Viewpoint: “Helping Others Fit In”


By Kaye Nelson

They’re called weirdos, loners, outcasts, strange ducks, oddballs, crazies, outsiders. They eat alone in the lunchroom, stand by the school building while others play, get laughed and pointed at, taunted, kicked, pummeled and ignored. It happens at any age, but usually begins as children. They just don’t fit in.

What causes kids to be excluded from friendship and the care of someone other than a family member? What things at home and school contribute to kids making choices to wear black, seclude themselves in their rooms, find and hide guns and shoot people?

Many are wondering why 18-year-old Sulejman Talovic carried several guns into a downtown shopping mall and shot nine people, killing five of them.

A Salt Lake Tribune article spoke of a teacher remembering him “trying to belong,” and a friend said he was picked on “because he was different.”

And he’s not the only one. Nearly every teen-age shooter in the past couple of decades has been labeled with those same kinds of excluding words. And the outward signs – trench coats, black clothing, angst, anger, loneliness, frustration, hatred – these are lethal combinations.

This problem needs to be fixed on a giant scale but it can start in small ways. Parents who tell their kids not to play with the weird kid need to change that direction. Replace fear and hesitancy with inclusion and friendship. What if a parent sat down with a child and said, “you know honey, make sure you watch for any kids that need a friend, and then ask them to join in – and keep asking them until they feel included and loved.”

Do these kids look different? Act different? Does mom dress them in clothes that don’t fit even the kid style of the day? Do they have glasses, braces, pimples? Are they chubby, skinny, tall, short? Are they straight A students, geeky computer nerds, book worms, pretty good athletes? Do they have speech impediments, handicaps, learning disabilities? You see the problem – anyone can be a target.

Most kids and teens wouldn’t admit to harassing or excluding someone. And most probably don’t intentionally do that anyway. But what if they were more proactive in watching for “the one.”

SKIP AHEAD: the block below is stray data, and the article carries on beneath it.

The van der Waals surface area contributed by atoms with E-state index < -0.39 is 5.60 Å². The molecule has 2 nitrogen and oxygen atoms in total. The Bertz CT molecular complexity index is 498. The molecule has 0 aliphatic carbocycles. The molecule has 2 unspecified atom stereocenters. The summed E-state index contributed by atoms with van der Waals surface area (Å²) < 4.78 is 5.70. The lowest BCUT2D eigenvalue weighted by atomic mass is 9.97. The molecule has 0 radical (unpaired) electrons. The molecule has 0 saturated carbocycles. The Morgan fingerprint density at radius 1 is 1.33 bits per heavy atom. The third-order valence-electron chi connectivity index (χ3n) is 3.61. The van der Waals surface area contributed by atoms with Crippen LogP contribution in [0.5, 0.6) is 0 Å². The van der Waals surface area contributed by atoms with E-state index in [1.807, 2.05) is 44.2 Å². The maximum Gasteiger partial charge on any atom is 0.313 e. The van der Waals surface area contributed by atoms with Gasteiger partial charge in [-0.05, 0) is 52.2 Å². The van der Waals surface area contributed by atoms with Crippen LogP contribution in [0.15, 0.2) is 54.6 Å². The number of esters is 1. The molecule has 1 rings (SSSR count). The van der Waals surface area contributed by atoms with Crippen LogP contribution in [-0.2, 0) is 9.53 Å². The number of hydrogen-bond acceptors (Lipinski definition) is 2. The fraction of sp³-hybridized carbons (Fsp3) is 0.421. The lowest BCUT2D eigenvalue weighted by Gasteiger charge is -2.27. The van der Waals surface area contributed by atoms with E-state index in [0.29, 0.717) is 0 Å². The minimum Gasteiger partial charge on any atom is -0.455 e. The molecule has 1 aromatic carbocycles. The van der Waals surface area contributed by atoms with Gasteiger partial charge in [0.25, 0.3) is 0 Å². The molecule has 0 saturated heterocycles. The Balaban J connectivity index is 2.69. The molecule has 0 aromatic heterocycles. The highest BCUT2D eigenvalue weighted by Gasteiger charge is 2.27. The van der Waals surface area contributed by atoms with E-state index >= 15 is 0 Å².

What if more kids and teens stood up for the kid that gets teased? Are they so afraid of being ostracized themselves, of losing their hard-earned “normal” label that they can’t jeopardize it by coming to someone’s rescue?

What are we teaching our kids about acceptance and not judging others? Are we practicing those things ourselves? Do our kids hear us talk about how fat someone is, how stupid that driver was, how incompetent our co-worker is? Isn’t that giving our kids license to do the same thing with people they associate with?

Can we really afford not to address this situation? Can we think that this Trolley Square type event won’t happen again? Why tempt fate? Why not try to do some good in the world and reverse this awful trend of ignored and teased teenagers seeking revenge on the ignorant and the innocent?

Talovic’s friend Spencer Critchett said in a Tribune article that things might have turned out differently if he had been treated better by peers and classmates.

If the Dylan Klebolds, Kipland Kinkels and Sulejman Talovics of the world had been treated differently, had felt included instead of teased and ignored, there might be a lot of people alive today. How many more are going to die because of the loners, outcasts and weirdos that are still out there? Do something to change their label. It might save those on both ends of a gun.

Kaye Nelson is the arts and entertainment editor for The Daily Universe

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